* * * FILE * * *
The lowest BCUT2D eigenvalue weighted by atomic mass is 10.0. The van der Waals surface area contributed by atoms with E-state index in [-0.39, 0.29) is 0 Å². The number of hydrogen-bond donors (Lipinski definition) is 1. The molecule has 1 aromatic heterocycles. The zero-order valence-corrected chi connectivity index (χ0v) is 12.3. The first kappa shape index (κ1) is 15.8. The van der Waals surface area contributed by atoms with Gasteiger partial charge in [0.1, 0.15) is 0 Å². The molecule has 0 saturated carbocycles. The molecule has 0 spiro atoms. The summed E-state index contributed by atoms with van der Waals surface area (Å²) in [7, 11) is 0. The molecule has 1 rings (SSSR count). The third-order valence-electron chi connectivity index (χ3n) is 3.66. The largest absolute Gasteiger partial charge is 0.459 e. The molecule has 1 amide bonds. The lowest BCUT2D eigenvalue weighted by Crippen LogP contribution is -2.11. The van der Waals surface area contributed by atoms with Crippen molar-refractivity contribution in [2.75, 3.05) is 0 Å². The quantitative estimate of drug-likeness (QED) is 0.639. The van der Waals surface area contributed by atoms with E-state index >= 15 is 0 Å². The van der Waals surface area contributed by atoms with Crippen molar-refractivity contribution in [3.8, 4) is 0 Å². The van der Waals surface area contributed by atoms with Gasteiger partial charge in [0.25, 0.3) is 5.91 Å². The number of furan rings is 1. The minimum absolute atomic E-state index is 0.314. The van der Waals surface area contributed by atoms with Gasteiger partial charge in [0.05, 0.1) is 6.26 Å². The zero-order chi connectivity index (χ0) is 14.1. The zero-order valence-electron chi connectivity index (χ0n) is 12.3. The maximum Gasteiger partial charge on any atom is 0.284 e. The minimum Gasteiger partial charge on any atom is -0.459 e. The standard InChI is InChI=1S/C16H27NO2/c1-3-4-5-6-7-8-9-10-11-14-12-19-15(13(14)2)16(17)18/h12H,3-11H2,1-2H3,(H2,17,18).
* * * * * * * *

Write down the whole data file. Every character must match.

The lowest BCUT2D eigenvalue weighted by atomic mass is 10.0. The van der Waals surface area contributed by atoms with E-state index in [-0.39, 0.29) is 0 Å². The number of hydrogen-bond donors (Lipinski definition) is 1. The molecule has 1 aromatic heterocycles. The zero-order valence-corrected chi connectivity index (χ0v) is 12.3. The first kappa shape index (κ1) is 15.8. The van der Waals surface area contributed by atoms with Gasteiger partial charge in [0.1, 0.15) is 0 Å². The molecule has 0 saturated carbocycles. The molecule has 0 spiro atoms. The summed E-state index contributed by atoms with van der Waals surface area (Å²) in [7, 11) is 0. The molecule has 1 rings (SSSR count). The third-order valence-electron chi connectivity index (χ3n) is 3.66. The largest absolute Gasteiger partial charge is 0.459 e. The molecule has 1 amide bonds. The lowest BCUT2D eigenvalue weighted by Crippen LogP contribution is -2.11. The van der Waals surface area contributed by atoms with Crippen molar-refractivity contribution in [2.75, 3.05) is 0 Å². The quantitative estimate of drug-likeness (QED) is 0.639. The van der Waals surface area contributed by atoms with E-state index >= 15 is 0 Å². The van der Waals surface area contributed by atoms with Crippen molar-refractivity contribution in [3.8, 4) is 0 Å². The van der Waals surface area contributed by atoms with Gasteiger partial charge in [0.25, 0.3) is 5.91 Å². The number of furan rings is 1. The minimum absolute atomic E-state index is 0.314. The van der Waals surface area contributed by atoms with Gasteiger partial charge in [0.05, 0.1) is 6.26 Å². The zero-order chi connectivity index (χ0) is 14.1. The zero-order valence-electron chi connectivity index (χ0n) is 12.3. The maximum Gasteiger partial charge on any atom is 0.284 e. The minimum Gasteiger partial charge on any atom is -0.459 e. The standard InChI is InChI=1S/C16H27NO2/c1-3-4-5-6-7-8-9-10-11-14-12-19-15(13(14)2)16(17)18/h12H,3-11H2,1-2H3,(H2,17,18).